Friday, 9 November 2007


A few days ago, Giles Bowkett published a great post. I encourage everyone to read it. He usually gets things pretty right, but in this case he's hit bull's eye.

His article talks specifically about Silicon Valley software engineers and their absurd reaction to the Hollywood Writer's Guild's strike, but in my experience it's a more common and widespread phenomenon than this: engineers in general are often clueless about whatever happens that is not in their area of expertise. And the worst part is that they are often unaware of their cluelessness, and believe that everything works just as in their own knowledge area. And don't try to correct them: they know what they are doing, and anybody who disagrees just doesn't know what they are talking about. Academics often suffer from the same kind of tunnel vision.

I've observed this behaviour for years as an insider. Heck, I've been guilty of it myself! I believe it stems from at least four causes:

  • Engineers deal with exact sciences: engineering is based on physical and chemical principles. Likewise, software engineering is based on maths. In both cases, we are talking about exact sciences, which describe their subject (in the case of physics, the real world) using laws of universal value. The laws of physics don't have exception. They may be valid for only a subset of phenomena, but that only means that there is a better, more general law out there, even if it's unknown at the moment or irrelevant for the work at hand. This is not wrong, as long as one remembers that the laws are only tools to describe phenomena, not universal truths with which reality has to comply. The step is unfortunately easy to make, unconsciously, and creates people with a dogmatic attitude: if it doesn't fit with my view of the world, it's nonsense (or worse: if it doesn't fit my view of the world, it doesn't exist).
  • Engineers are terribly insular: it is natural for human beings to feel most comfortable among their own. That's the reason for the existence of clubs, associations, political parties, etc. We like to be surrounded by people who have the same opinions, experience, interests... as ours. Engineers, however, tend to take this to extremes. It's not abnormal for an engineer's social circle to consist entirely of fellow engineers. When those friends are not engineers, there's a big chance that they will be academics, which in social terms is not that different. Worse even, I've seen entire families consisting only of engineers, often working in the same area (it seems particularly true in the Oil & Gas business, but that might just be my experience). Why this is is a complex question (that I might tackle in another article), but the net result is that the social world of an engineer usually consists of people who think the same way they do. That doesn't help awareness.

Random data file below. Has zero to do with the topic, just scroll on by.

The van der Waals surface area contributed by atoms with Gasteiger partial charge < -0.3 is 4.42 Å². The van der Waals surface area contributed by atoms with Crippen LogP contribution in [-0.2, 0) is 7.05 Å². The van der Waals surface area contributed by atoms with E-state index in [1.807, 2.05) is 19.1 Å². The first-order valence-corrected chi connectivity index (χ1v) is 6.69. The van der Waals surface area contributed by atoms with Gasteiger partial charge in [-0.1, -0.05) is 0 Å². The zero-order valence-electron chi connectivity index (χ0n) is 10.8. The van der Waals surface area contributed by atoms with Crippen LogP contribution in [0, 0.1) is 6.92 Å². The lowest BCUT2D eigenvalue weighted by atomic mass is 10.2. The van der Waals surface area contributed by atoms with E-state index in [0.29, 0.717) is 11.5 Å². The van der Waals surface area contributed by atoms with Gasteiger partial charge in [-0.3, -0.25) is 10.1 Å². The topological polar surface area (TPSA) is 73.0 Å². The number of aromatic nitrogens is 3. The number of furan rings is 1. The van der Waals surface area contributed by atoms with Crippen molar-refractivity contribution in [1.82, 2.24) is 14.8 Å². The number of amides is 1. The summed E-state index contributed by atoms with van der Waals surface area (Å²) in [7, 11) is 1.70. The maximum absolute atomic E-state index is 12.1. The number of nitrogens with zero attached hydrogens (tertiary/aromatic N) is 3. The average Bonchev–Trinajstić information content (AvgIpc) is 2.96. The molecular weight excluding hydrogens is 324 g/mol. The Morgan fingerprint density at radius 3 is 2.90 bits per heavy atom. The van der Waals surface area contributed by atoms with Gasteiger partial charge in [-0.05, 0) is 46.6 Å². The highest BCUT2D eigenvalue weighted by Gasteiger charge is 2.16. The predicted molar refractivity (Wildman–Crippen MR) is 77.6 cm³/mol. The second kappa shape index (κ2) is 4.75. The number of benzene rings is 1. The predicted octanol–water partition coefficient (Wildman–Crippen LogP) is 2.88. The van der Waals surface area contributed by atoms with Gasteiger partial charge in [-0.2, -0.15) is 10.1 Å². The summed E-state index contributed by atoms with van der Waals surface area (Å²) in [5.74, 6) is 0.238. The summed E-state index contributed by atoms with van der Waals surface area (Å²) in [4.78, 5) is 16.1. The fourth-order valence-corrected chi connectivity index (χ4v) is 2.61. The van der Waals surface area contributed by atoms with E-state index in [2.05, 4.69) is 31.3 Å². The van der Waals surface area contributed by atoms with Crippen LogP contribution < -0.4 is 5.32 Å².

• Engineers feel they are not recognised: we have to be fair here: our world (or at least the developed, Western world) is mostly an engineered world. Many people never go to a theatre or a museum, but they couldn't live without their mobile phone, their computer, Internet, a TV set, a good car, holidays by plane, cheap food and housing... all things provided to them thanks to the work of countless engineers in many different areas. Scientists may get angry at me here, but while they are the ones who discover the principles behind the instruments of our modern life, it's the engineers who actually create the everyday applications of those principles. And it's something the layman is usually unaware of, as academics (or engineers working in universities, which for me is just another sort of academics) get the spotlight far more often. In any case, engineers feel (whether consciously or not) that they are a main driving force of our modern society, but are not recognised as such by the layman. That puts them in a defensive mode, and a tendency to glorify their way as the best way (nobody understands how important I am. Well, I'll show them!). It's not a very good way to approach and understand others.